A study looking at whether dogs can help diagnose prostate, bladder or kidney cancer

Cancer type:

Bladder cancer
Kidney cancer
Prostate cancer

Status:

Open

Phase:

Other

This study is looking at whether dogs can help diagnose urological cancers by being able to smell them in a urine sample. Urological cancers include prostate, bladder and kidney cancer. 

More about this trial

Dogs have a very good sense of smell. Cancer cells release substances (volatiles) that have a distinctive smell.  Previous research has shown that dogs might be able to find bladder cancer in urine samples. 

In this study researchers want to see if dogs can be trained to smell prostate, bladder or kidney cancer. They will use urine samples from 2 groups of people

  • healthy volunteers 
  • people who have or might have a urological cancer

You will not have any direct benefit from taking part in this study. But researchers hope their research will lead to urological cancers being diagnosed earlier. This might lead to more successful treatment.

Who can enter

The following bullet points list the entry conditions for this study. Talk to your doctor or the study team if you are unsure about any of these. They will be able to advise you. 

You may be able to join this study if you are attending a urology clinic at Milton Keynes University Hospital. And you are aged 18 or older.

You will not be able to take part if 

  • you are currently having treatment for any type of cancer
  • you are having dialysis
  • you have HIV or hepatitis 

Healthy volunteers
You will be able to take part if you are aged between 18 and 40. 

You will not be able to take part if 

  • you have been a patient at a urology clinic in the last year
  • you have or have had any type of cancer
  • you are having dialysis
  • you have HIV or hepatitis

Trial design

The researchers would like urine samples from 3000 people.

Healthy volunteers
You might hear about this study 

  • from a public event
  • because you are a member of staff or a visitor to Milton Keynes University Hospital

If you want to take part you are put in touch with a research nurse. 

You are asked to complete a short health questionnaire and provide a urine sample.

Your questionnaire and sample are labelled in a way that means that you are anonymous. 

Your urine sample is used to help train a team of sniffer dogs. They are trained to tell the difference between the smell of a sample of urine from someone with a urological cancer and a sample from someone with no cancer.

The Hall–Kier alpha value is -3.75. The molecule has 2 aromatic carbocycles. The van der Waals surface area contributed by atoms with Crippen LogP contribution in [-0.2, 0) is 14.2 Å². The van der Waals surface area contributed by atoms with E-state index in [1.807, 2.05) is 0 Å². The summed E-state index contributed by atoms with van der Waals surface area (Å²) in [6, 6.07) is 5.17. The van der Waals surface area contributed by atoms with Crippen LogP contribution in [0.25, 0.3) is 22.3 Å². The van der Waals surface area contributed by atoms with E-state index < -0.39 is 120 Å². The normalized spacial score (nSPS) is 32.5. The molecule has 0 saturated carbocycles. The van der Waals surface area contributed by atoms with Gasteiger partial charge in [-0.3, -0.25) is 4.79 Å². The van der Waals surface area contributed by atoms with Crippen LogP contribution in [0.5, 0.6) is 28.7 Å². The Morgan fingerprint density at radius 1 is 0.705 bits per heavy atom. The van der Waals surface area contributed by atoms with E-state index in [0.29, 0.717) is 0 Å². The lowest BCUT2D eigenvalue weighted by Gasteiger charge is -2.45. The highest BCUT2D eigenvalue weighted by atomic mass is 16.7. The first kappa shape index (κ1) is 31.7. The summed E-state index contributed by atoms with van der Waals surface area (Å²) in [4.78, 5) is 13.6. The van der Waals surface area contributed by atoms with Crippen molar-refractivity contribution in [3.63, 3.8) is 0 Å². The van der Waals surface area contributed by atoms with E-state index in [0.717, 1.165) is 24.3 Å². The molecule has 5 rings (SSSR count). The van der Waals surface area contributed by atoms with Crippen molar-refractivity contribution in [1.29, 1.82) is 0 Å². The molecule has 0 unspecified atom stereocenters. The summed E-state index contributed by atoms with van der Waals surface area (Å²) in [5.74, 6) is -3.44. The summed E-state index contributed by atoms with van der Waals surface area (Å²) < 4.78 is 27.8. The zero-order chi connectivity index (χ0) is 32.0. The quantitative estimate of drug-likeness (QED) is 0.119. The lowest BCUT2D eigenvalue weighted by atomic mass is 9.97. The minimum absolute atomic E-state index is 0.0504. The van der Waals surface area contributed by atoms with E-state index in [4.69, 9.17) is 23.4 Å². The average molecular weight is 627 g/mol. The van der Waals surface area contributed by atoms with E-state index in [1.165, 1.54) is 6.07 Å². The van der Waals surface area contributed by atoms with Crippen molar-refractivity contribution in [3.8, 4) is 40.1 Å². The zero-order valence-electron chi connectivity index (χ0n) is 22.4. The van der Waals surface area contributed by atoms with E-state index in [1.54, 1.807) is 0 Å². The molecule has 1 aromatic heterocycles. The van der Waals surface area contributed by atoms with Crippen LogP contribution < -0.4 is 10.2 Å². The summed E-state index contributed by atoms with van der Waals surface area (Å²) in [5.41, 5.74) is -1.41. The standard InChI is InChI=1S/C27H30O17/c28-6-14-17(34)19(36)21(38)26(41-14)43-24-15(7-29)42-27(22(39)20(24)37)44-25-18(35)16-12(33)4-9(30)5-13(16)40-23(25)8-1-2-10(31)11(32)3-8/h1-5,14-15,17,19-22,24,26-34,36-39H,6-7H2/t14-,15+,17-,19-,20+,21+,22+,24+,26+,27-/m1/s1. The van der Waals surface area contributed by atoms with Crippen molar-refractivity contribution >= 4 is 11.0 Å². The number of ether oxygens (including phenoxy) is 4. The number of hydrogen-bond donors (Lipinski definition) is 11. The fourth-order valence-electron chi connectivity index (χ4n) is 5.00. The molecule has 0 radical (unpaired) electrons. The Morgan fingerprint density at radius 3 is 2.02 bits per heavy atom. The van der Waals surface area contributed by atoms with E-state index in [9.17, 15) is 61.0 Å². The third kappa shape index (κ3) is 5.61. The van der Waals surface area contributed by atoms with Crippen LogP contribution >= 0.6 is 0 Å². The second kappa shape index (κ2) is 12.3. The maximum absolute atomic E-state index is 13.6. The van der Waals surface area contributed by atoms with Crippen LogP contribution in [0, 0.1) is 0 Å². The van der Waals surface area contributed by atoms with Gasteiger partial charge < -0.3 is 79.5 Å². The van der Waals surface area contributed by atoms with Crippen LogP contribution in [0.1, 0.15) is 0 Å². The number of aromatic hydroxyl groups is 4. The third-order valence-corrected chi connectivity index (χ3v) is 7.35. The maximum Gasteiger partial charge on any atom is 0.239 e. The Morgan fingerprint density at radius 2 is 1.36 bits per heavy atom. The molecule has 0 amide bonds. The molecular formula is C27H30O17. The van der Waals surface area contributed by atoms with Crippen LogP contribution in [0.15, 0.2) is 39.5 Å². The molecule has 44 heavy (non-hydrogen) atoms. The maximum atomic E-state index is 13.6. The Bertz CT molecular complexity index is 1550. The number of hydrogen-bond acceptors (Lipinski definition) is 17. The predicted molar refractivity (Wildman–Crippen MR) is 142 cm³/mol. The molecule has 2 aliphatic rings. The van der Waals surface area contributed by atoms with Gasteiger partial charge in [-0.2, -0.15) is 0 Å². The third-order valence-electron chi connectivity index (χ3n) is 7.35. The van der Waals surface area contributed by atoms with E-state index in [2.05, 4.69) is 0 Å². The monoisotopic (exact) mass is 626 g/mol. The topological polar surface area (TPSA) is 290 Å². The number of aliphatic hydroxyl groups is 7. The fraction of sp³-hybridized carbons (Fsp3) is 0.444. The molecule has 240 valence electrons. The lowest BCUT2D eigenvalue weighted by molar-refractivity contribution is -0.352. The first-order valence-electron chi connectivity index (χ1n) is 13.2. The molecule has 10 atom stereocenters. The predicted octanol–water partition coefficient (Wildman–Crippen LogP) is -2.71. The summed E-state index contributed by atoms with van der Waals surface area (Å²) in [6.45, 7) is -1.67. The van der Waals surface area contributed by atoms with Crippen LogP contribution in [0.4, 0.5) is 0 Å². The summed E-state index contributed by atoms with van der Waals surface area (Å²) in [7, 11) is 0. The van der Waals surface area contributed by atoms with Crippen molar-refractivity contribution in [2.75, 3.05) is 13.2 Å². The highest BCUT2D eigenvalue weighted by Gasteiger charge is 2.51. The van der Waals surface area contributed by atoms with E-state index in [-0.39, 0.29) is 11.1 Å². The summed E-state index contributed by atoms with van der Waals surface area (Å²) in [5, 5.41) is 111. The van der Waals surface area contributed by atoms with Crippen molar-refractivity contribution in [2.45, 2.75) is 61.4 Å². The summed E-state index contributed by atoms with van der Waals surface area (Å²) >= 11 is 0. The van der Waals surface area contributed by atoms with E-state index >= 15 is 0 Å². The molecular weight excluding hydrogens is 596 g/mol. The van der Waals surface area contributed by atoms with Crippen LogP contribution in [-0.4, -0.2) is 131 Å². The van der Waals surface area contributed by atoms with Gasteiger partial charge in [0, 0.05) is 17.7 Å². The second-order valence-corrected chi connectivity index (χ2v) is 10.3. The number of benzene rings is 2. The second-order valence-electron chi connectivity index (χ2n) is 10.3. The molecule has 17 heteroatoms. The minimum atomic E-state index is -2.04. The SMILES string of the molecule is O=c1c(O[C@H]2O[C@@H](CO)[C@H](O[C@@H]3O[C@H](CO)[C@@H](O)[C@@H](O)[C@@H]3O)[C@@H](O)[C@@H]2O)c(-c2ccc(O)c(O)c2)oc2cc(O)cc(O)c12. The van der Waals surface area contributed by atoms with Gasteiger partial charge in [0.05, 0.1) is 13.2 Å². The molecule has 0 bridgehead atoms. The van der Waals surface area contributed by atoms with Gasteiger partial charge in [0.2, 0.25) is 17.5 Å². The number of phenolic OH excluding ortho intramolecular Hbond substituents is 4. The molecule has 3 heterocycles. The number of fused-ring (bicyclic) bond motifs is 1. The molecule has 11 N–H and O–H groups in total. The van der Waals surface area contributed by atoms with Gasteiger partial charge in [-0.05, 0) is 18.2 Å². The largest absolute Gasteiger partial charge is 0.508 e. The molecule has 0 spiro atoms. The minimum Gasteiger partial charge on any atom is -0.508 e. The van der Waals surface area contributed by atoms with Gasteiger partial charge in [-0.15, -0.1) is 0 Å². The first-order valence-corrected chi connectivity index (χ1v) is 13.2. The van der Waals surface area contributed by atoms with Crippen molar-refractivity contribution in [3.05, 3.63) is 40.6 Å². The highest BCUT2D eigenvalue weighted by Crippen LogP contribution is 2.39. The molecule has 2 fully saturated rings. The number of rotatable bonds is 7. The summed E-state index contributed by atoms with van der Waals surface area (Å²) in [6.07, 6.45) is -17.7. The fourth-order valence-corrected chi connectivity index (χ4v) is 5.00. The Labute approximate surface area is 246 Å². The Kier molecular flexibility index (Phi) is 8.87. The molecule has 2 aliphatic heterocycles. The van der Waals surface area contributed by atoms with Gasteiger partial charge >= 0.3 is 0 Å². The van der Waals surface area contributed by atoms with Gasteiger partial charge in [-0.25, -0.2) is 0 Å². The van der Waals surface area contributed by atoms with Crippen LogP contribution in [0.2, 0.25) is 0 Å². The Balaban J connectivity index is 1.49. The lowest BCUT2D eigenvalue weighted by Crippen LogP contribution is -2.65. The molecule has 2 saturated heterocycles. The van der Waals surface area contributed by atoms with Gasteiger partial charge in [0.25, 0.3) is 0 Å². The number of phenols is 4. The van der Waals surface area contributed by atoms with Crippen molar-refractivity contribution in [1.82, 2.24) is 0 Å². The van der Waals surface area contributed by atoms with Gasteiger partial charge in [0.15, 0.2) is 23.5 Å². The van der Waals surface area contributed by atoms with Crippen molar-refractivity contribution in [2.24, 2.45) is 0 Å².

The samples are also sent to a laboratory at the University of Bedford. This is so they can find out what substances (volatiles) the dogs are able to smell. 

Urology clinic volunteers
Your doctor or nurse will tell you about this study if you are attending a urology clinic at Milton Keynes University Hospital

You are asked to complete a short health questionnaire and provide a urine sample.

Your questionnaire and sample are labelled in a way that means that you are anonymous. 

Your urine sample is used to help train a team of sniffer dogs. They are trained to tell the difference between the smell of a sample of urine from someone with a urological cancer and a sample from someone with no cancer. 

The samples are also sent to a laboratory at the University of Bedford. This is so they can find out what substances (volatiles) the dogs are able to smell. 

Results from your clinical tests, including any diagnosis are sent to the researchers. About every 6 months the study team will review your medical notes. They will send any relevant information about your health and condition to the researchers. 

If you have to go back to the urology clinic for any follow up appointments you are asked to complete another questionnaire. And provide another urine sample.

Hospital visits

Healthy volunteers
You can complete your questionnaire and provide your urine sample at

  • Milton Keynes University Hospital
  • the Medical Detection Dogs Centre in Great Horwood (near Milton Keynes)
  • certain public events (these may be held at the hospital or other places such as the University of Buckingham)

Alternatively, the study team can post you the questionnaire and a member of the team can collect the paperwork and the urine sample. You need to freeze the urine sample as soon as you have done it and it needs to remain frozen until it is collected.

Urology clinic volunteers
There are no extra visits if you take part in this study. The questionnaire and urine sample are completed during a routine visit. 

Side effects

There are no side effects associated with this study. 

Location

Milton Keynes

Recruitment start:

Recruitment end:

How to join a clinical trial

Please note: In order to join a trial you will need to discuss it with your doctor, unless otherwise specified.

Please note - unless we state otherwise in the summary, you need to talk to your doctor about joining a trial.

Chief Investigator

Mr Iqbal Anjum

Supported by

Medical Detection Dogs
Milton Keynes University Hospital NHS Foundation Trust

 

Questions about cancer? Contact our information nurses

Freephone 0808 800 4040

Last review date

CRUK internal database number:

13714

Please note - unless we state otherwise in the summary, you need to talk to your doctor about joining a trial.

Charlie took part in a trial to try new treatments

A picture of Charlie

“I think it’s really important that people keep signing up to these type of trials to push research forward.”

Last reviewed:

Rate this page:

No votes yet
Thank you!
We've recently made some changes to the site, tell us what you think